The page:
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A. Frances Johnson: Save As single work   review  
Issue Details: First known date: 2022... 2022 A. Frances Johnson: Save As
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'The poems of Amanda Frances Johnson’s fourth book have the same kind of double focus as those of her earlier collections. They look towards personal and family history as well as outwards to a world that seems fraught with intimations of apocalypse. And, as with the earlier books, the poems are divided into large sections with related titles in a way that stresses that these are not self-contained poetic subjects. In The Wind-up Birdman of Moorabool Street there were future, present and past sections; in Rendition for Harp & Kalashnikov the three sections were homophonic puns – “Soar”, “Sore” and “Saw”. Here the two sections are “Save Us” and “Save As”, the former generally made up of poems focussing on individuals and the second on wider, public concerns. It’s perhaps worth pointing out that the title of the latter (which doubles as the title of the whole collection) is something of a motif in Johnson’s work. It appears as early as in the poem, “Future Ark”, from The Wind-up Birdman of Moorabool Street where the saving of species is done digitally – “inside the darkened hull, / /under haloes of urgent ultraviolet, / you hit save as”. A somewhat similar scenario of a future flood generated by climate catastrophe appears in “Ultima Thule: Swimming Lessons” from Rendition for Harp & Kalashnikov and the same pun, “save as”, is deployed at the end. At any rate, the way her books are structured suggests a desire to see relationships between poems that look outward towards the gathering storm and those that focus on individuals, especially family members. These latter poems tend not to explore inner lives but rather lives under great stress and as such could be seen as intimate versions of those that focus on planet-wide matters.' (Introduction)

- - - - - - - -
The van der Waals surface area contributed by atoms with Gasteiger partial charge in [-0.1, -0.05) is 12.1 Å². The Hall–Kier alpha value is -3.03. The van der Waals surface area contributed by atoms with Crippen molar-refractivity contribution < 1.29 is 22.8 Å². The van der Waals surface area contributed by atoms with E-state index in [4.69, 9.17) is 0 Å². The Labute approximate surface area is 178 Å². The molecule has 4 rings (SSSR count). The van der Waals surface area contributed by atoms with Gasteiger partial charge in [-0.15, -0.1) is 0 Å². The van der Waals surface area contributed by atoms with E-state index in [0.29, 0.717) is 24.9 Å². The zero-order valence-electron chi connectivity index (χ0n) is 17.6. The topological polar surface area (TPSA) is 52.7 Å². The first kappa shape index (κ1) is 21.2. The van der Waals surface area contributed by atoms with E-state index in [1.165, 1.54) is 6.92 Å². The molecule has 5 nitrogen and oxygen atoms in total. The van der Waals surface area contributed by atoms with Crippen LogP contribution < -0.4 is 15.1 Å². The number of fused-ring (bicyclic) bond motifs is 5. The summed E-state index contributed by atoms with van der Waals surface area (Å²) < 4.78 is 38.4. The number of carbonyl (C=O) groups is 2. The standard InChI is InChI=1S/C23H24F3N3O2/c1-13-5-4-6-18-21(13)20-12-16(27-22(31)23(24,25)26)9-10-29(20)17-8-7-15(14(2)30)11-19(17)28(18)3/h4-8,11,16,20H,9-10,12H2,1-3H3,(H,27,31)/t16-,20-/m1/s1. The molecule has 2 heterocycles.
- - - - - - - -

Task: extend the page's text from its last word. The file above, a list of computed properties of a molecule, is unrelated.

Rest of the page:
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Last amended 5 Oct 2022 09:00:16 A. Frances Johnson: Save Assmall AustLit logo Australian Poetry Review
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  • Save As A. Frances Johnson 2021 selected work poetry
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